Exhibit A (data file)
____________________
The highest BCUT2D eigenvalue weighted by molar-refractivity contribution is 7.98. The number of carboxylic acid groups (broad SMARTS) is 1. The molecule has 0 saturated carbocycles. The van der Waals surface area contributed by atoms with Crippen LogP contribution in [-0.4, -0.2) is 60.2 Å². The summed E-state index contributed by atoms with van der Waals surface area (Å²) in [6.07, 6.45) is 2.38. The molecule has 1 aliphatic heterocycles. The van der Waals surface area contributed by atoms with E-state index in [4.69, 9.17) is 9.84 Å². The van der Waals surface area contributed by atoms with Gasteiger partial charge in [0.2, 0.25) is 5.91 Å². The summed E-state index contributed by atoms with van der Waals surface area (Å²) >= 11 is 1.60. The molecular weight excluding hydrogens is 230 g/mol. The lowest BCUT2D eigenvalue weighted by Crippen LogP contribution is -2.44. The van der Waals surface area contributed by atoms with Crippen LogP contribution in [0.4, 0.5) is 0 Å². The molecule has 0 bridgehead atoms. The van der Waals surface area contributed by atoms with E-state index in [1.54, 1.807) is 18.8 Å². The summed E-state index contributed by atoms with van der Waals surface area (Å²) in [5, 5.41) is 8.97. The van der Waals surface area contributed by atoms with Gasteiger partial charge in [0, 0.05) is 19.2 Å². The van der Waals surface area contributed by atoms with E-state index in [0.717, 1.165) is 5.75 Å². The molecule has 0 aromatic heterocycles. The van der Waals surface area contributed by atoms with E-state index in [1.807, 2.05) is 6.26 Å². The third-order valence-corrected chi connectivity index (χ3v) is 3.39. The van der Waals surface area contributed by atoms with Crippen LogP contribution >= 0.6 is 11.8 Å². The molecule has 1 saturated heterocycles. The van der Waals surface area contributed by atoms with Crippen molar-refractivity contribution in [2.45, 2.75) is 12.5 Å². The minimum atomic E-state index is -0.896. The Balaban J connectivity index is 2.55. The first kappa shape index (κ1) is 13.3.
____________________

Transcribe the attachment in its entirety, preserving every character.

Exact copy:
The highest BCUT2D eigenvalue weighted by molar-refractivity contribution is 7.98. The number of carboxylic acid groups (broad SMARTS) is 1. The molecule has 0 saturated carbocycles. The van der Waals surface area contributed by atoms with Crippen LogP contribution in [-0.4, -0.2) is 60.2 Å². The summed E-state index contributed by atoms with van der Waals surface area (Å²) in [6.07, 6.45) is 2.38. The molecule has 1 aliphatic heterocycles. The van der Waals surface area contributed by atoms with E-state index in [4.69, 9.17) is 9.84 Å². The van der Waals surface area contributed by atoms with Gasteiger partial charge in [0.2, 0.25) is 5.91 Å². The summed E-state index contributed by atoms with van der Waals surface area (Å²) >= 11 is 1.60. The molecular weight excluding hydrogens is 230 g/mol. The lowest BCUT2D eigenvalue weighted by Crippen LogP contribution is -2.44. The van der Waals surface area contributed by atoms with Crippen LogP contribution in [0.4, 0.5) is 0 Å². The molecule has 0 bridgehead atoms. The van der Waals surface area contributed by atoms with E-state index in [1.54, 1.807) is 18.8 Å². The summed E-state index contributed by atoms with van der Waals surface area (Å²) in [5, 5.41) is 8.97. The van der Waals surface area contributed by atoms with Gasteiger partial charge in [0, 0.05) is 19.2 Å². The van der Waals surface area contributed by atoms with E-state index in [0.717, 1.165) is 5.75 Å². The molecule has 0 aromatic heterocycles. The van der Waals surface area contributed by atoms with E-state index in [1.807, 2.05) is 6.26 Å². The third-order valence-corrected chi connectivity index (χ3v) is 3.39. The van der Waals surface area contributed by atoms with Crippen LogP contribution >= 0.6 is 11.8 Å². The molecule has 1 saturated heterocycles. The van der Waals surface area contributed by atoms with Crippen molar-refractivity contribution in [2.45, 2.75) is 12.5 Å². The minimum atomic E-state index is -0.896. The Balaban J connectivity index is 2.55. The first kappa shape index (κ1) is 13.3.